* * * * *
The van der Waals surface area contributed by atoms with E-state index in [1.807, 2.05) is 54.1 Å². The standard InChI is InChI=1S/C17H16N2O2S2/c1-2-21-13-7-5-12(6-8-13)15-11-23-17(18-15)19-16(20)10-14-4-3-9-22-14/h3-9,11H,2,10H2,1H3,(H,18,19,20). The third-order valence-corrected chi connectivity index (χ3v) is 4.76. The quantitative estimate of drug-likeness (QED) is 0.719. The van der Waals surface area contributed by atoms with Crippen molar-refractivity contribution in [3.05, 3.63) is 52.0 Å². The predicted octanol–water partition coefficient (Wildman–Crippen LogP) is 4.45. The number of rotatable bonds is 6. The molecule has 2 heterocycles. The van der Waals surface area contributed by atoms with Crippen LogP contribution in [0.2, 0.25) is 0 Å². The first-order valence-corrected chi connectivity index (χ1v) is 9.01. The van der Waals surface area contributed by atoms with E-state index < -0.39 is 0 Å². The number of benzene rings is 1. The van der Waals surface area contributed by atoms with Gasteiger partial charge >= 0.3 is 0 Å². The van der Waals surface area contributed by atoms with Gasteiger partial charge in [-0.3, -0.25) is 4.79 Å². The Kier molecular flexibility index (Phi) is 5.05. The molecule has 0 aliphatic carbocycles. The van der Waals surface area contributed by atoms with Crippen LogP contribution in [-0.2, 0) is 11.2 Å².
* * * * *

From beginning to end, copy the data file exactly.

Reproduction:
The van der Waals surface area contributed by atoms with E-state index in [1.807, 2.05) is 54.1 Å². The standard InChI is InChI=1S/C17H16N2O2S2/c1-2-21-13-7-5-12(6-8-13)15-11-23-17(18-15)19-16(20)10-14-4-3-9-22-14/h3-9,11H,2,10H2,1H3,(H,18,19,20). The third-order valence-corrected chi connectivity index (χ3v) is 4.76. The quantitative estimate of drug-likeness (QED) is 0.719. The van der Waals surface area contributed by atoms with Crippen molar-refractivity contribution in [3.05, 3.63) is 52.0 Å². The predicted octanol–water partition coefficient (Wildman–Crippen LogP) is 4.45. The number of rotatable bonds is 6. The molecule has 2 heterocycles. The van der Waals surface area contributed by atoms with Crippen LogP contribution in [0.2, 0.25) is 0 Å². The first-order valence-corrected chi connectivity index (χ1v) is 9.01. The van der Waals surface area contributed by atoms with E-state index < -0.39 is 0 Å². The number of benzene rings is 1. The van der Waals surface area contributed by atoms with Gasteiger partial charge >= 0.3 is 0 Å². The van der Waals surface area contributed by atoms with Gasteiger partial charge in [-0.3, -0.25) is 4.79 Å². The Kier molecular flexibility index (Phi) is 5.05. The molecule has 0 aliphatic carbocycles. The van der Waals surface area contributed by atoms with Crippen LogP contribution in [-0.2, 0) is 11.2 Å².